The exchange sounded like a caricature of the trouble Black people have being heard in North Carolina.

Quanta Edwards and Kimberly Muktarian, who are Black, spoke during a virtual meeting of the Raleigh City Council’s Safe, Vibrant and Healthy Community committee Tuesday to say that black people aren’t being listened to in a city where Black residents make up 29 percent of the population.

Edwards and Muktarian noted the city’s delay in creating an African-American Affairs Board while a similar Hispanic and Immigrant Affairs Board was established last year. And they pointed to a failure to adopt policing reforms, such as adding technology that would start a police officer’s body camera when his or her weapon is drawn.

“The city does not operate as though it believes its Black citizens,” Edwards said.

Mayor Mary-Ann Baldwin, who is white, said she was confused by Edwards’ complaint.

“I still am searching for some examples,” she said. “If we are going to have an open conversation, when people come to talk to you, Quanta, what are they saying to you? That’s the part that is missing to me.”

The mayor was genuinely searching for clarity, but the fact that she didn’t know what was bothering some in the Black community seemed to encapsulate how the demands of last summer’s Black Lives Matter protests have lost momentum and, on city councils across North Carolina, are losing an audience.

In the year since George Floyd’s death and the historic protests that followed, there have been strong corporate statements against systemic racism and the removal of Confederate monuments followed by piecemeal reforms and changes in policing. But city councils in Raleigh, Durham, Charlotte and elsewhere now are inclined to turn away from race issues and focus on development as the pandemic fades. How to address the high cost and low accountability of policing and the economic inequities given new exposure by the pandemic are slipping as priorities.

Hakeem Jefferson, professor of political science at Stanford University and a public opinion researcher, said in an interview this week that Americans were more supportive of changes that addressed race and racism after Floyd’s death, but the interest has faded. “I was really interested in whether the change in racial attitudes would be stable,” he said. “It doesn’t seem that that change has persisted.”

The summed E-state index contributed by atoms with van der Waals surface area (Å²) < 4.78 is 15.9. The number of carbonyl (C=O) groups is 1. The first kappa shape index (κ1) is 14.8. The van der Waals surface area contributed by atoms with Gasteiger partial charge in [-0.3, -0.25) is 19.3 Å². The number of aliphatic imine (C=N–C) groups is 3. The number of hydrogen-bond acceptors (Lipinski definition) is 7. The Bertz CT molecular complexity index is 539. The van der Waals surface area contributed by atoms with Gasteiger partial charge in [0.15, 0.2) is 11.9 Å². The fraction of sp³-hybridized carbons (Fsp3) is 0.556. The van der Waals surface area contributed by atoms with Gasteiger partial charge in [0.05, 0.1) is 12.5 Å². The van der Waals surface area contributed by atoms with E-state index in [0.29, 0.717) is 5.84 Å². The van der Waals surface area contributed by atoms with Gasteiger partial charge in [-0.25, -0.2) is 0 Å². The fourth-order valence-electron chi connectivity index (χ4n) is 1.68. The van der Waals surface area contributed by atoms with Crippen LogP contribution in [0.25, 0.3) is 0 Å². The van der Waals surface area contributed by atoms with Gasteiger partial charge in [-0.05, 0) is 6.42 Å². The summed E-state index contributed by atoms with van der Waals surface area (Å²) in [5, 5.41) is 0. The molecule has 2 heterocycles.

Polling shows most Americans are not hopeful about the future or race relations and concern about excessive force by police has declined since the surge after Floyd’s death. Indeed the decision by the Pasquotank County district attorney to clear all officers involved in the fatal shooting of Andrew Brown Jr. in Elizabeth City shows that policing in some areas remains unchanged.

The Black Lives Matter movement played a role in defeating former President Donald Trump and his divisive politics. President Joe Biden has taken steps to support racial justice and his pandemic relief packages will help to temporarily reduce economic inequity. But Congress is nearing gridlock on police reforms and further economic assistance. At the state level, Republican lawmakers have turned their attention once again to more tax cuts.

Real changes in racial and economic justice ultimately will have to be initiated and sustained at the local level. Raleigh and Durham have an opportunity to send a strong message on police reform as they prepare to hire new police chiefs. And the state’s larger cities can take up equality issues – especially in regards to affordable housing and gentrification – as a rising economy brings more businesses and tax revenue.

The calls to address inequities may have faded from the streets, but they should be loud in council chambers. The problems are not going away and interest in addressing them should not either.

What is needed is a commitment from local leaders to reach out and listen to those having trouble being heard and then respond with substantial changes. Protests alone are not enough. The promises made in response should be fulfilled.

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